Once again on the subject of restaurants and smoking. Jeff and I were out by Anděl today and we needed to get a quick bite somewhere. It was a bitterly cold day that took everyone by surprise, us included. We were not dressed for the weather and longed for a warm place to pop in for the half hour we had to spare. We remembered that Káva Káva Káva was basically across the street from where we were and we got all excited at the prospect of pastries and hot coffee.
As soon as we entered the crowded café, we realized that our idealized coffee break was not going to be all that rosy. The place was literally shrouded in cigarette smoke. We looked for the non-smoking room. There was none. We asked a girl at the bar and were sent to an area containing about six tables that had a sign on the wall banning smoking during lunch time starting at 11 a.m. It was 11:30. The “temporary non-smoking section” was just a bit less smoky than the main room, apparently due to the fact that one of the customers was smoking despite the sign and that the area was not in any major way divided from the rest of the interior. It didn’t take long for Jeff to start coughing.
What were two hungry, time pressured and increasingly angry non-smokers to do? We skipped the coffee, had our apple strudel put in a to-go box and ate it on our laps sitting on cold metal chairs outside the café’s front door, shivering with cold. Two girls were already sharing the lone table there. At one point, one of them got up and went inside to use the restroom. When she came out, she uttered to her friend: “God, it’s so smoky in there, my eyes are burning!” I only wished someone could take a picture of us, the “weirdos”, in this ridiculous moment.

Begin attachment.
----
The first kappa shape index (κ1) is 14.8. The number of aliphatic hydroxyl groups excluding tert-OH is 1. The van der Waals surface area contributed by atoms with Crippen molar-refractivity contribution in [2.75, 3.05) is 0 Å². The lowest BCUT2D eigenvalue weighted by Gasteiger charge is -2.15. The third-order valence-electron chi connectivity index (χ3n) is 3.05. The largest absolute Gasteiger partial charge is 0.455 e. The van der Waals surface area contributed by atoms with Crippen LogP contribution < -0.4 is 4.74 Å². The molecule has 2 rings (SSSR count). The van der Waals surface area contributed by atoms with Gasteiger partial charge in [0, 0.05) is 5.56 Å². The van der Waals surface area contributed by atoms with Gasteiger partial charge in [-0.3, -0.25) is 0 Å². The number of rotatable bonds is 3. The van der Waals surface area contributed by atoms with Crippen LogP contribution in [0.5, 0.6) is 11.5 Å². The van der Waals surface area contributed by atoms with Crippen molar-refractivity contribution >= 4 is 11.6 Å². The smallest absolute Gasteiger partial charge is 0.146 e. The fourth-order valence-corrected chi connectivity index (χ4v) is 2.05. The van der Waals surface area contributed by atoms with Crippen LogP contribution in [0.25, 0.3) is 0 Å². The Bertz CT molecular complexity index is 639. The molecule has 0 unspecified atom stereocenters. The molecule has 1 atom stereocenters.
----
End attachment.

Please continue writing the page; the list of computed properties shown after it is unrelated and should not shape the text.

Very interesting comments. I went back to my hometown in Wales recently where the Welsh Assembly have brought in a complete smoking ban in public places.
I had several nights out seeing old friends and it was so nice not to inhale any smoke, even nicer not to wake up coughing and have my clothes smelling of Marlboro!
I was in Bulgaria recently and was shocked by the number of smokers there, I wonder if Eastern Europe will ever see smoking bans in force?
Thanks for your comments. 🙂
I certainly hope that smoking bans will eventually make it to all the EU member countries. If these countries don’t come to their senses and introduce the bans on their own, then they should at least be forced by the EU legislation to do so. The sooner, the better.
I hear that the situation is not only bad in Eastern Europe but also for instance in Germany. I was at the Frankfurt airport a few months ago and I was shocked to find that they not only still have a smoking area there but that this area is in no way separated from the rest of the busy terminal. Smokers simply gather around a sign that says “Smoking Area” and puff away, creating a gray, smoky zone that everyone has to pass through on their way to the restaurant or bathroom.
If I’m not mistaken, the Prague airport is completely non-smoking. The Czech Republic also has regulations against smoking in some public places including train stations, bus stops, etc., and I’ve even witnessed them being enforced. At least that’s something.
Thats incredible, most airports I go through these days are all non smoking.
I am just back from beautiful Iceland, they are bringing in a smoking ban on June 1.
I thought this link would be of interest to you Dana
You would never guess I used to be a 40 a day man!
Thanks for the link, it’s a great list.
So you smoked 40 a day and stopped? Wow, good for you.
Those lucky Icelanders! Jeff and I CAN’T WAIT for a full ban to come into effect in the Czech Republic. This smoking thing has become such an annoyance for us that we have almost stopped going to restaurants. We used to eat out a lot, now we cook at home most of the time. It saves us lots of frustration.